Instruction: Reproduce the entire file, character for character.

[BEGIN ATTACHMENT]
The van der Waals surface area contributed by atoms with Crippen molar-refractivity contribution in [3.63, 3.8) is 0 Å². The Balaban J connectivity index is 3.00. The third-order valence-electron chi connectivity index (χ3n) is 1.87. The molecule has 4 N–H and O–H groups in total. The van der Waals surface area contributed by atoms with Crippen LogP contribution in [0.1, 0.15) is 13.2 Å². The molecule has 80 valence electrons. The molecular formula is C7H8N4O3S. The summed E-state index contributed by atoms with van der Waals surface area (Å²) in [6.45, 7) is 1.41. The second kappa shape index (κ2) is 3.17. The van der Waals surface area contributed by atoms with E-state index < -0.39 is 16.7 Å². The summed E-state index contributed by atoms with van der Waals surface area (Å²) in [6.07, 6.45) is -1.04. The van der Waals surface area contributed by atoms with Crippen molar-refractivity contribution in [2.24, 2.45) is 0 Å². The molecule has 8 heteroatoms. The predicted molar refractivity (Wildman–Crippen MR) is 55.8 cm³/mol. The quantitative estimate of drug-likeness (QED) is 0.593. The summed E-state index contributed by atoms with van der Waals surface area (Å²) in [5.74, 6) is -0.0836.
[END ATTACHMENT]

The van der Waals surface area contributed by atoms with Crippen molar-refractivity contribution in [3.63, 3.8) is 0 Å². The Balaban J connectivity index is 3.00. The third-order valence-electron chi connectivity index (χ3n) is 1.87. The molecule has 4 N–H and O–H groups in total. The van der Waals surface area contributed by atoms with Crippen LogP contribution in [0.1, 0.15) is 13.2 Å². The molecule has 80 valence electrons. The molecular formula is C7H8N4O3S. The summed E-state index contributed by atoms with van der Waals surface area (Å²) in [6.45, 7) is 1.41. The second kappa shape index (κ2) is 3.17. The van der Waals surface area contributed by atoms with E-state index < -0.39 is 16.7 Å². The summed E-state index contributed by atoms with van der Waals surface area (Å²) in [6.07, 6.45) is -1.04. The van der Waals surface area contributed by atoms with Crippen molar-refractivity contribution in [2.24, 2.45) is 0 Å². The molecule has 8 heteroatoms. The predicted molar refractivity (Wildman–Crippen MR) is 55.8 cm³/mol. The quantitative estimate of drug-likeness (QED) is 0.593. The summed E-state index contributed by atoms with van der Waals surface area (Å²) in [5.74, 6) is -0.0836.